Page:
Dale Earnhardt, one of the greatest drivers in auto racing history, died Sunday from injuries suffered in a last-lap crash at the Daytona 500.
An autopsy performed today to determine the exact cause of death, revealed Earnhardt died of blunt force trauma to the head, officials in Florida's Volusia County said, adding that they will treat the death as a "motor vehicle accident."
The 49-year-old stock car legend was traveling 180 mph, when his car was tapped from behind, turned around and sent head-on into a wall, only moments before his teammate Michael Waltrip and his son Dale Earnhardt Jr. finished the race in first and second places. In this final lap, Earnhardt was actually holding back by blocking the pack of cars behind him to give his son Dale, Jr. a chance to win the race. That's when Ken Schrader broadsided Earnhardt's car.
Doctor: Earnhardt Died Instantly
Rescuers attempted CPR while Earnhardt was pinned in his car. One of the first doctors on the scene said he believed Earnhardt died instantly.He never regained consciousness after the crash.
"I could tell, it broke my heart what was going happening," said track physician Dr. Steve Bohannon.
"I watched my hero die," says Pat Polysen, who was aboard a rescue and recovery team truck that rushed to the scene Sunday.
Earnhardt was cut free from his vehicle and transported to Halifax Medical Center with his son Dale, Jr. by his side. Earnhardt was pronounced dead soon after arrival, Dr. Steve Bohannon said.
"This is undoubtedly one of the toughest announcements that I've ever had to personally make," said NASCAR president Mike Helton, "but after the accident in turn four at the Daytona 500 we've lost Dale Earnhardt."
NASCAR chairman Bill France spoke during a news conference in Daytona Beach today and said he "couldn't think of a time that has been more tough in NASCAR history."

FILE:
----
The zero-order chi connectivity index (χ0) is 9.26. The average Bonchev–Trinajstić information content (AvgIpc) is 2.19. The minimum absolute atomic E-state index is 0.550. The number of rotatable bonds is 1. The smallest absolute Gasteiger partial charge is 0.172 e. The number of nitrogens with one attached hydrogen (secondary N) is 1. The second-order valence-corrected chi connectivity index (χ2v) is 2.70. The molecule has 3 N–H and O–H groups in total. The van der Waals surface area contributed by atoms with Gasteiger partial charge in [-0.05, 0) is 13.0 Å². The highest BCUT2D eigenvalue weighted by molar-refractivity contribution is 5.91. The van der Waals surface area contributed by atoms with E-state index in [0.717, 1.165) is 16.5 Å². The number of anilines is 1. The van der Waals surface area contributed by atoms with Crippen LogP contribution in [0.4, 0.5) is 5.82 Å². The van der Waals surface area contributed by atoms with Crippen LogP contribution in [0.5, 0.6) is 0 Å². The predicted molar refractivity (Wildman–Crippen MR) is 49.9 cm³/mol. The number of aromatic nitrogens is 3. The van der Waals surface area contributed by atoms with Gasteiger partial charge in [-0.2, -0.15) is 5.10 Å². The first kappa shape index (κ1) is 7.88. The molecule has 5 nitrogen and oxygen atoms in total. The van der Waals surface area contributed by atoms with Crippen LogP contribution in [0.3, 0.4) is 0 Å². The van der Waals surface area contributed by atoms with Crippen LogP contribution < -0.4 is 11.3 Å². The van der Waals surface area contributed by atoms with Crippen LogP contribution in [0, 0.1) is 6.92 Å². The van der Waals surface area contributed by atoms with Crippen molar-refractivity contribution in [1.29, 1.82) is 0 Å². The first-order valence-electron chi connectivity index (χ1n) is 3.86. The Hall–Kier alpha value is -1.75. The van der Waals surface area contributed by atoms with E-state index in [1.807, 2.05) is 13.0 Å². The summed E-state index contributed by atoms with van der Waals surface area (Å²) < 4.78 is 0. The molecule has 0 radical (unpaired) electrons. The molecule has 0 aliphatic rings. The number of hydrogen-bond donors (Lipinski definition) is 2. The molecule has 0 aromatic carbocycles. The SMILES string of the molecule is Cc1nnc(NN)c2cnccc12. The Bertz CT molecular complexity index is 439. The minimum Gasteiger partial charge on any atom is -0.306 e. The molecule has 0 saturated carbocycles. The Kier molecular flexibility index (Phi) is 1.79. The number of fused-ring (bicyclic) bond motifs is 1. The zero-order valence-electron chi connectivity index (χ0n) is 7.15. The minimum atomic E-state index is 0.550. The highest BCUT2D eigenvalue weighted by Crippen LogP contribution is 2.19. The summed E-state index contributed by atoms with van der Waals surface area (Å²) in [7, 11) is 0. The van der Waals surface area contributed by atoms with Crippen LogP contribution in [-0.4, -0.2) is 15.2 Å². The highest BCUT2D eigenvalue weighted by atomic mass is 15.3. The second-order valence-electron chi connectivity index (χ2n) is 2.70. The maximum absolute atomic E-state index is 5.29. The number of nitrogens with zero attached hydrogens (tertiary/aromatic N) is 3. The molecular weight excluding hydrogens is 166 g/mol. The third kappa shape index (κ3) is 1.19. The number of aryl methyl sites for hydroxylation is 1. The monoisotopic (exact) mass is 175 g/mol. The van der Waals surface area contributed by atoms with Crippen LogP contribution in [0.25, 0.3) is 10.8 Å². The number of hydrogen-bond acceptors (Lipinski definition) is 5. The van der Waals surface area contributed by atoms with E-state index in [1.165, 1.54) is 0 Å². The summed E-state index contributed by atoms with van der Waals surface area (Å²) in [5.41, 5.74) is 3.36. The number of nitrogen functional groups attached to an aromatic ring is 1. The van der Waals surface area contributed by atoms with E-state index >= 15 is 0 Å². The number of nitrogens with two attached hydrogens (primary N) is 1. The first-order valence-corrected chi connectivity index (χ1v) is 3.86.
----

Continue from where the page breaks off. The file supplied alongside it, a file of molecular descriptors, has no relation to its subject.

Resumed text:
"He was a dear friend and he really liked the sport," France said. "Dale built NASCAR to what it is today. He will be a part of the sport for many generations to come."
In an emotional moment during the press conference, Waltrip, said that as he passed the finish line he was thinking about getting a big congratulatory hug from Earnhardt. "He would have come up and given me that big hug," Waltrip said. "But it was apparent to me then that in the twinkle of an eye you are in the presence of the Lord."
‘The Intimidator’ Behind the Wheel; A Thoughtful Friend Off the Track
Earnhardt — nicknamed "The Intimidator" — was known for his aggressive, hard-charging driving style, but off the track, friends and fans described him as thoughtful and generous.
"No one more was respected and loved by other race drivers — those in racing and fans — than Dale Earnhardt," said ESPN NASCAR commentator Ed Dubrow.
"He will be missed and we don't have to wait for history to know that he was one of the greatest."
The seven-time Winston Cup champion had won the Daytona 500 in 1998, in his 20th appearance in the event. With a total of 76 Winston Cup victories, including 34 on the Daytona track, Earnhardt was most active driver on the circuit.
Other drivers marveled at Earnhardt's uncanny ability to position himself behind other cars, using them to cut through the wind and make his vehicle more aerodynamic.
Earnhart was one of the major figures in transforming stock car racing from a regional sport to the huge television spectacle it is today.